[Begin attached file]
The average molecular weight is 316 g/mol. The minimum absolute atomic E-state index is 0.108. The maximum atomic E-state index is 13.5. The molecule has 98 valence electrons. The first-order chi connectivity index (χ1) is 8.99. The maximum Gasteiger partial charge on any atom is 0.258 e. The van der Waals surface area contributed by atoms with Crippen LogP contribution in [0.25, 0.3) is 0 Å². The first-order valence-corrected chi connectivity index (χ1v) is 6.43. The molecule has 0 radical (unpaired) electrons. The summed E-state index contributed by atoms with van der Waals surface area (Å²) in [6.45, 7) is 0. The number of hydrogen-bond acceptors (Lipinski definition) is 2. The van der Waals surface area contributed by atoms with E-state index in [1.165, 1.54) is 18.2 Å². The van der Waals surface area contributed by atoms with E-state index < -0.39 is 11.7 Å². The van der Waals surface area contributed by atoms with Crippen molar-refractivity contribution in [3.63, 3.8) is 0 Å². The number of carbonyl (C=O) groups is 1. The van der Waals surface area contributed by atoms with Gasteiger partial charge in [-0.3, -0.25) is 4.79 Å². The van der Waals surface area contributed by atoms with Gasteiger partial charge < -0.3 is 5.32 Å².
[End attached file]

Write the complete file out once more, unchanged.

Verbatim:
The average molecular weight is 316 g/mol. The minimum absolute atomic E-state index is 0.108. The maximum atomic E-state index is 13.5. The molecule has 98 valence electrons. The first-order chi connectivity index (χ1) is 8.99. The maximum Gasteiger partial charge on any atom is 0.258 e. The van der Waals surface area contributed by atoms with Crippen LogP contribution in [0.25, 0.3) is 0 Å². The first-order valence-corrected chi connectivity index (χ1v) is 6.43. The molecule has 0 radical (unpaired) electrons. The summed E-state index contributed by atoms with van der Waals surface area (Å²) in [6.45, 7) is 0. The number of hydrogen-bond acceptors (Lipinski definition) is 2. The van der Waals surface area contributed by atoms with E-state index in [1.165, 1.54) is 18.2 Å². The van der Waals surface area contributed by atoms with E-state index < -0.39 is 11.7 Å². The van der Waals surface area contributed by atoms with Crippen molar-refractivity contribution in [3.63, 3.8) is 0 Å². The number of carbonyl (C=O) groups is 1. The van der Waals surface area contributed by atoms with Gasteiger partial charge in [-0.3, -0.25) is 4.79 Å². The van der Waals surface area contributed by atoms with Gasteiger partial charge < -0.3 is 5.32 Å².